Sample menu:

Macedonian Veterinary Review

logo

p-ISSN 1409-7621
e-ISSN 1857-7415

line
Co-publishing with:
line
 
De Gruyter
line
Membership
line
cope
line
crossref
line
linked
line
crosref1
line
ithenticate
line
 

Abstract / References


Linija
Original Scientific Article
Published 15 March 2017
 
access
 

Dystocia in sheep and goats: outcome and fertility following surgical and non-surgical management
Zuhair Bani Ismail
Department of Veterinary Clinical Sciences, Faculty of Veterinary Medicine, Jordan University of Science & Technology, Irbid 22110, Jordan

ABSTRACT
Cesarean section is a life-saving surgical procedure usually undertaken in sheep and goats that fail to deliver vaginally (dystocia). Unfortunately, there are no recent review articles in literature that summarize the results of published case reports and clinical trials concerning indications, surgical approaches and procedures and outcomes following cesarean section in sheep and goats. Therefore, the aim of this article was to compile available data related to dystocia and cesarean section in small ruminants. Fortunately, the incidence of dystocia in small ruminants is considered to be low. It can be caused by either maternal or fetal factors. Maternal-related dystocia is most commonly because of failure of cervical dilation, narrow birth canal and uterine inertia. Those related to fetal causes are usually associated with fetal malposition/presentation, feto-pelvic disproportion/fetal oversize, and fetal malformation. Manual extraction of the fetus may be attempted in most cases, however, early surgical intervention by performing cesarean section ensures satisfactory outcome. Cesarean section is usually performed in lateral recumbency through left paralumbar fossa or left paralumbar fossa oblique celiotomy under local analgesia. The success rates and post-operative complications in sheep and goats are underreported; however, early surgical intervention using aseptic technique usually results in a satisfactory outcome for both the dam and newborn with acceptable prognosis for future breeding soundness.
Key words: dystocia, small ruminants, survival, breeding soundness

Mac Vet Rev 2017; 40 (1): 91-96
   
[ PDF Free Article ] pdf Linija          
Available Online First: 17 January 2017
 
 
Linija
References
 
 
.
1.

Brounts, S.H., Hawkins, J.F., Baird, A.N., Glickman, L.T. (2004). Outcome and subsequent fertility of sheep and goats undergoing cesarean section because of dystocia: 110 cases (1981–2001). J. Am. Vet. Med. Assoc. 224, 275-279.
https://doi.org/10.2460/javma.2004.224.275
PMid:14736074

2.

Purohit, G.N. (2006). Dystocia in the sheep and goat. A review. Indian J. Sm. Rum. 12(1), 1-12.

3.

Sharma, A., Kumar, P., Singh, M., Vasishta, N. (2014). Retrospective analysis of dystocia in small ruminants. Intas Polivet. 15, 287-289.

4.

Bhattacharyya, H.K., Fazili, M.R., Bhat, F.A., Buchoo, B.A. (2015). Prevalence and dystocia of sheep and goats: A study of 70 cases (2004-2011). J. Adv. Vet. Res. 5, 14-20.

5.

Noakes, D.E., Parkinson, T.J., England, G.C.W. (2009). Noakes's' veterinary reproduction and obstetrics. London, Saunders.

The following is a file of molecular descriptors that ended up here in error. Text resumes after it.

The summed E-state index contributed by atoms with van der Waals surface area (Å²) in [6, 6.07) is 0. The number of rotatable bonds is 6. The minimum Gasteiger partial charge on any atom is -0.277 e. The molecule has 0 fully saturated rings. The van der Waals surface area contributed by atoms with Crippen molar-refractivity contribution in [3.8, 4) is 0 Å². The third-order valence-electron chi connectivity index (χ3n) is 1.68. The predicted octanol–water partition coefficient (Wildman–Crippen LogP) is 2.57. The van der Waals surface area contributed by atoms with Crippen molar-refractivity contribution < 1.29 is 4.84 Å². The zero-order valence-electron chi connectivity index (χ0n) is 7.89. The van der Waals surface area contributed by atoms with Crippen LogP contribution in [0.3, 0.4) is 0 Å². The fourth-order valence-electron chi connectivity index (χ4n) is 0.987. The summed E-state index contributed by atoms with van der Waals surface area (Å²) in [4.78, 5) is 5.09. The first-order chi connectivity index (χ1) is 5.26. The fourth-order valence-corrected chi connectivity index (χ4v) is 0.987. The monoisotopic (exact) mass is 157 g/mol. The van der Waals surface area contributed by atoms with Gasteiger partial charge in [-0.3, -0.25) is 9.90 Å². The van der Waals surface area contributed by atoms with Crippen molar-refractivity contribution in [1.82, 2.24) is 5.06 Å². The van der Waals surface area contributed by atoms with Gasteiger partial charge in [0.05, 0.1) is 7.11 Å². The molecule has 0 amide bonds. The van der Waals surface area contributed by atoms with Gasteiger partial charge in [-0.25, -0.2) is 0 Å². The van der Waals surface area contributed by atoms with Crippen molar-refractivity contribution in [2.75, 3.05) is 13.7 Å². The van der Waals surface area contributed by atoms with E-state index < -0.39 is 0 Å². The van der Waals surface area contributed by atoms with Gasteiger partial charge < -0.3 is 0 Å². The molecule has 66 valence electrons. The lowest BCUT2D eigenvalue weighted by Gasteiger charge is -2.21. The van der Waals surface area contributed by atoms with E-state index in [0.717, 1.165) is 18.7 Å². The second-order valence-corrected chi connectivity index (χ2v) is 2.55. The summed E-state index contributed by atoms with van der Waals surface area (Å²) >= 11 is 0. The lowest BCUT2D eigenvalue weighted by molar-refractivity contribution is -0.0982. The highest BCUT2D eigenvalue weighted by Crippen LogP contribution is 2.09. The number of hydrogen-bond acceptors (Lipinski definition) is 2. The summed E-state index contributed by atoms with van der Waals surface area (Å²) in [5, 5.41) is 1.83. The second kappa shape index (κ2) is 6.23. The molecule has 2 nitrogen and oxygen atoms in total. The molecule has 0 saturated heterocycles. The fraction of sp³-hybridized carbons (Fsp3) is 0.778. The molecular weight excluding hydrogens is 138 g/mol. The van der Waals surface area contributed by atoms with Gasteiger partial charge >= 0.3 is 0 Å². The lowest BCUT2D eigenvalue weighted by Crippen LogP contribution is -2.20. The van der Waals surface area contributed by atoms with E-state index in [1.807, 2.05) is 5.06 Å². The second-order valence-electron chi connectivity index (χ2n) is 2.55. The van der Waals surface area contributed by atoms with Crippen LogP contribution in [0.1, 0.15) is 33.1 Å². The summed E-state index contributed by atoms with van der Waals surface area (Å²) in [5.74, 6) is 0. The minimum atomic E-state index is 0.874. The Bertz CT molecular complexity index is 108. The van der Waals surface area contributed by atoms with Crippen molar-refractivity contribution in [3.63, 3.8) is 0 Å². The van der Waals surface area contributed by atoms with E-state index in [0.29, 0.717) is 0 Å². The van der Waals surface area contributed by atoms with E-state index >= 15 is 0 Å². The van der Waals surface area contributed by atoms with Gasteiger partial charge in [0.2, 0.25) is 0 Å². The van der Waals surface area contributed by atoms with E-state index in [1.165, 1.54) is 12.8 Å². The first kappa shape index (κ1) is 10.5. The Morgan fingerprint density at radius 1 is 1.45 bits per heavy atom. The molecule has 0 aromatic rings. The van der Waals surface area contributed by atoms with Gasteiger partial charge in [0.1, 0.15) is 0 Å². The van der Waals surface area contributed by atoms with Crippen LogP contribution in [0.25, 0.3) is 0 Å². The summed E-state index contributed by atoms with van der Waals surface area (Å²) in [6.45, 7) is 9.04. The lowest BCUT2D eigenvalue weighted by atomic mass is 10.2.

6.

Fubini, S.L., Ducharme, N.G. (2004). Farm animal surgery. Missouri, Saunders.

7.

Menzies PI, Bailey D (1997). Current therapy in large animal theriogenology. Philadelphia, Saunders.

8.

Ali, A.M.H. (2011). Causes and management of dystocia in small ruminants in Saudi Arabia. J. Agri. Vet. Sci. 4(2), 95-108.

9.

Kumar, V., Talekar, S.H., Ahmad, R.A., Mathew, D.D., Zama, M.M.S. (2013). Delayed cases of dystocia in small ruminants - etiology and surgical management. Indian J. Vet. Sci. 1, 47-54.

10.

Hussain, S.O., Zaid, N.W. (2010). Dystocia in goats, causes and treatment. AL-Qadisiya J. Vet. Med. Sci. 9.

11.

Fubini, S., Heath, A.M., Pugh, D.G. (2002). Sheep and goat medicine. Philadelphia, Saunders.
PMCid:PMC2173981

12.

Hanie, E.A.A. (2006). Large Animal Clinical Procedures for Veterinary Technicians. Elsevier, Mosby, Missouri.

13.

Wu, W.X., Xiao, Hong. M,A., Coksaygan, T., Chakrabarty, K., Collins, K.V., Rose, J., Nathanielsz, P.W. (2004). Prostaglandin mediates premature delivery in pregnant sheep induced by estradiol at 121 days of gestational age. Endocrinol. 45, 1444–1452.
https://doi.org/10.1210/en.2003-1142
PMid:14645114

14.

Muir, W.W., Hubbell, J., Skarda, R.T., Swanson, C.R., Mason, D.M. (2000). Handbook of veterinary anesthesia. Elsevier, Mosby, Missouri.

15.

Leontides, L., Fthenakis, G.C., Amiridis, G.S. (2000). A matched case-control study of factors associated with retention of fetal membrane in dairy ewes in southern Greece. Prev. Vet. Med. 44, 113-120.
https://doi.org/10.1016/S0167-5877(99)00115-4

16.

Kenneth, D.N. (2008). Bovine cesarean section in the field. Vet. Clin. North. Am. Food. Anim. Pract. 24, 273-293.
https://doi.org/10.1016/j.cvfa.2008.02.009
PMid:18471569

 
 
Linija

 

 

 

lc
cope This journal is a member of and subscribes to the principles of the Committee on Publication Ethics.
crossref
CrosCheck
lc
Creative Commons License
The all content of the Journal "Mac Vet Rev", except where otherwise noted, is licensed under a Creative Commons Attribution 4.0 License.
iThenticate
lc